The Role of Vitamin D Deficiency on Innate Lymphoid Cell Activity and the Severity of Citrobacter rodentium Infections in RAG KO Mice

Open Access
Diehl, Kevin
Area of Honors:
Immunology and Infectious Disease
Bachelor of Science
Document Type:
Thesis Supervisors:
  • Margherita Teresa-Anna Cantorna, Thesis Supervisor
  • Pamela Hankey Giblin, Honors Advisor
  • Vitamin D
  • Innate lymphoid cells
  • Citrobacter rodentium
  • Innate Immunity
  • IL-22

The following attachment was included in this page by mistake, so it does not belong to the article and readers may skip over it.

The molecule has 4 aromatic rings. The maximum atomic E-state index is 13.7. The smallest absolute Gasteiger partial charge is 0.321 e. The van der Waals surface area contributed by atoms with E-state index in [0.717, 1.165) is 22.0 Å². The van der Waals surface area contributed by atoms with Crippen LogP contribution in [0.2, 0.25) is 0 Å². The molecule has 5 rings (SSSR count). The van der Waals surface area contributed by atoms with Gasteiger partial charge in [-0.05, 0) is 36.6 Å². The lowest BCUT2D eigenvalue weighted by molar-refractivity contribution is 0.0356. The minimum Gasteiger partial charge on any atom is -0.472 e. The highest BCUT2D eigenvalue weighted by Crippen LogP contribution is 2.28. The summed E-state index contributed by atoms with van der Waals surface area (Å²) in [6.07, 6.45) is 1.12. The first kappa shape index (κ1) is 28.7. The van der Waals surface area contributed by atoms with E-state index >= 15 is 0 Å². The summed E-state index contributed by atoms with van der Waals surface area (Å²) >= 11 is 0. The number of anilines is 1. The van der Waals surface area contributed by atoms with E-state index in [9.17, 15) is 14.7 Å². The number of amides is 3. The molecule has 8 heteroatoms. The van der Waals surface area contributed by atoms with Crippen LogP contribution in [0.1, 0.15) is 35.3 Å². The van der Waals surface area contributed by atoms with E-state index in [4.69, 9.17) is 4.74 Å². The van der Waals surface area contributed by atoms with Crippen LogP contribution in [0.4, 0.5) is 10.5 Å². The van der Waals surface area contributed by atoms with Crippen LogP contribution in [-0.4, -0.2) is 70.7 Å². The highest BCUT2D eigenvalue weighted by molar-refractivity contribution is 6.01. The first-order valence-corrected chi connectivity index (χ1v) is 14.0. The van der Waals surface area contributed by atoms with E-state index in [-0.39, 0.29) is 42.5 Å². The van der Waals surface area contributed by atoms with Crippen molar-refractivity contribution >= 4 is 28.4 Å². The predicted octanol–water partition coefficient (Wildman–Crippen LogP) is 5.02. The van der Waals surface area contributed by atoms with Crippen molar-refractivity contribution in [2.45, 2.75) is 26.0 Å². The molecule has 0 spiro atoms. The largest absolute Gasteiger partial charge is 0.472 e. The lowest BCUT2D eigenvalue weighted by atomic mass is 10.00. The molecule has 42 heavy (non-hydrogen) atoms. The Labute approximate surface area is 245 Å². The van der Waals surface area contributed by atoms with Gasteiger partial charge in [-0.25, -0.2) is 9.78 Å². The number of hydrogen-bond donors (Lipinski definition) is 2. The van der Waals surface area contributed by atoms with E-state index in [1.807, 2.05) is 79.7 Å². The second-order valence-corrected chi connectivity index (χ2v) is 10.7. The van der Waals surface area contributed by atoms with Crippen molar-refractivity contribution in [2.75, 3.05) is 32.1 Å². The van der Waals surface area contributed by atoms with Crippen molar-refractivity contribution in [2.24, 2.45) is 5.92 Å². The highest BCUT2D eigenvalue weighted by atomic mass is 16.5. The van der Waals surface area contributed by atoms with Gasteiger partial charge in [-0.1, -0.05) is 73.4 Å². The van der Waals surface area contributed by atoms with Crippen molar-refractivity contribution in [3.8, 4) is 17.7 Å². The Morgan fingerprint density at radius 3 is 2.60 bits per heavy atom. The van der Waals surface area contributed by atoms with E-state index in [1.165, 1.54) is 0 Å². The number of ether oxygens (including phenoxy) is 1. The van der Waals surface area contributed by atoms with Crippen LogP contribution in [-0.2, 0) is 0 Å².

The goal of this study is to examine the role of vitamin D on the innate immune system. In order to eliminate any influences from the adaptive immune system, recombinase activated gene (RAG) knockout (KO) mice were used. This model makes it possible to study how vitamin D interacts with the innate immune system to modulate innate lymphoid cells (ILCs). ILC3s are crucial for early resistance to the enteric pathogen Citrobacter rodentium in mice. Groups of vitamin D sufficient (D+) and vitamin D deficient (D-) RAG KO mice were infected with C. rodentium. Mice were sacrificed, and the colons and small intestines were harvested for quantitative real-time PCR (qPCR) analysis. There was only a 50% infection rate, and the infection rate was not different between D+ and D- RAG KO mice. Given the low infection rate with the first experiment, the second cohort of mice was treated with vancomycin one day before infection to increase the rate of infection. D+ RAG KO mice had significantly higher expression of Il-22 compared to D- RAG KO mice. Vancomycin treatment increased the severity of infection in D- RAG KO mice. There was no effect of vitamin D on mRNA expression of Il-22, Reg3b, and Reg3g in the RAG KO mice pretreated with vancomycin. The data from this study may prove useful in increasing our understanding of how vitamin D modulates the activity of ILCs in terms of the innate immune system.